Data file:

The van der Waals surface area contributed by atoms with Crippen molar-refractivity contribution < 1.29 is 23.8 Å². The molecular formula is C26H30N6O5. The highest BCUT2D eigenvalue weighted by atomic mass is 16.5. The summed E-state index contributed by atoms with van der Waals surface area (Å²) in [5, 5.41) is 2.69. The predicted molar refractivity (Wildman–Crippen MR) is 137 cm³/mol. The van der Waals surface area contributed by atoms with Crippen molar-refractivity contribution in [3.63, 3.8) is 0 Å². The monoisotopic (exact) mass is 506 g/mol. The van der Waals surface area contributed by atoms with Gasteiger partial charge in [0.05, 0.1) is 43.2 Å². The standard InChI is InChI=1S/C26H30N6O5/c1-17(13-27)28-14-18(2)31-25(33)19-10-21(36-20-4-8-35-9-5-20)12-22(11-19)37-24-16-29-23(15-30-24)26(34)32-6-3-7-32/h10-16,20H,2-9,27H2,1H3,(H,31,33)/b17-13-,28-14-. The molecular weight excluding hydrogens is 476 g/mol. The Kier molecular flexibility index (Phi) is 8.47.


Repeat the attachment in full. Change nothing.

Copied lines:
The van der Waals surface area contributed by atoms with Crippen molar-refractivity contribution < 1.29 is 23.8 Å². The molecular formula is C26H30N6O5. The highest BCUT2D eigenvalue weighted by atomic mass is 16.5. The summed E-state index contributed by atoms with van der Waals surface area (Å²) in [5, 5.41) is 2.69. The predicted molar refractivity (Wildman–Crippen MR) is 137 cm³/mol. The van der Waals surface area contributed by atoms with Crippen molar-refractivity contribution in [3.63, 3.8) is 0 Å². The monoisotopic (exact) mass is 506 g/mol. The van der Waals surface area contributed by atoms with Gasteiger partial charge in [0.05, 0.1) is 43.2 Å². The standard InChI is InChI=1S/C26H30N6O5/c1-17(13-27)28-14-18(2)31-25(33)19-10-21(36-20-4-8-35-9-5-20)12-22(11-19)37-24-16-29-23(15-30-24)26(34)32-6-3-7-32/h10-16,20H,2-9,27H2,1H3,(H,31,33)/b17-13-,28-14-. The molecular weight excluding hydrogens is 476 g/mol. The Kier molecular flexibility index (Phi) is 8.47.